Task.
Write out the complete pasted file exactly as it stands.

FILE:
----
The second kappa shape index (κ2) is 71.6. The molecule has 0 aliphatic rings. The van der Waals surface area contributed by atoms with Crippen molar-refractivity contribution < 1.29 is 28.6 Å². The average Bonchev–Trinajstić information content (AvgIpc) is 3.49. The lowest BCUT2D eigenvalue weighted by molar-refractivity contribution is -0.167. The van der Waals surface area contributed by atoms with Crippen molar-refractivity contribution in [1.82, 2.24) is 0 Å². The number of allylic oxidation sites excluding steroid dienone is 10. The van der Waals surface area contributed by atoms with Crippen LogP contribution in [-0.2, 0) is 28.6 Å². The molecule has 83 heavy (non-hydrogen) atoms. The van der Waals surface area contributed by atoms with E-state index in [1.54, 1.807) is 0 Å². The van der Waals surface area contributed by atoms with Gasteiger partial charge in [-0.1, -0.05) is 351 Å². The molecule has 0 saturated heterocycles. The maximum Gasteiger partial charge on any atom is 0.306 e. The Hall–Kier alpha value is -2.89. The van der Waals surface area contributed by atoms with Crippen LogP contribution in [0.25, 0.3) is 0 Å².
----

The second kappa shape index (κ2) is 71.6. The molecule has 0 aliphatic rings. The van der Waals surface area contributed by atoms with Crippen molar-refractivity contribution < 1.29 is 28.6 Å². The average Bonchev–Trinajstić information content (AvgIpc) is 3.49. The lowest BCUT2D eigenvalue weighted by molar-refractivity contribution is -0.167. The van der Waals surface area contributed by atoms with Crippen molar-refractivity contribution in [1.82, 2.24) is 0 Å². The number of allylic oxidation sites excluding steroid dienone is 10. The van der Waals surface area contributed by atoms with Crippen LogP contribution in [-0.2, 0) is 28.6 Å². The molecule has 83 heavy (non-hydrogen) atoms. The van der Waals surface area contributed by atoms with E-state index in [1.54, 1.807) is 0 Å². The van der Waals surface area contributed by atoms with Gasteiger partial charge in [-0.1, -0.05) is 351 Å². The molecule has 0 saturated heterocycles. The maximum Gasteiger partial charge on any atom is 0.306 e. The Hall–Kier alpha value is -2.89. The van der Waals surface area contributed by atoms with Crippen LogP contribution in [0.25, 0.3) is 0 Å².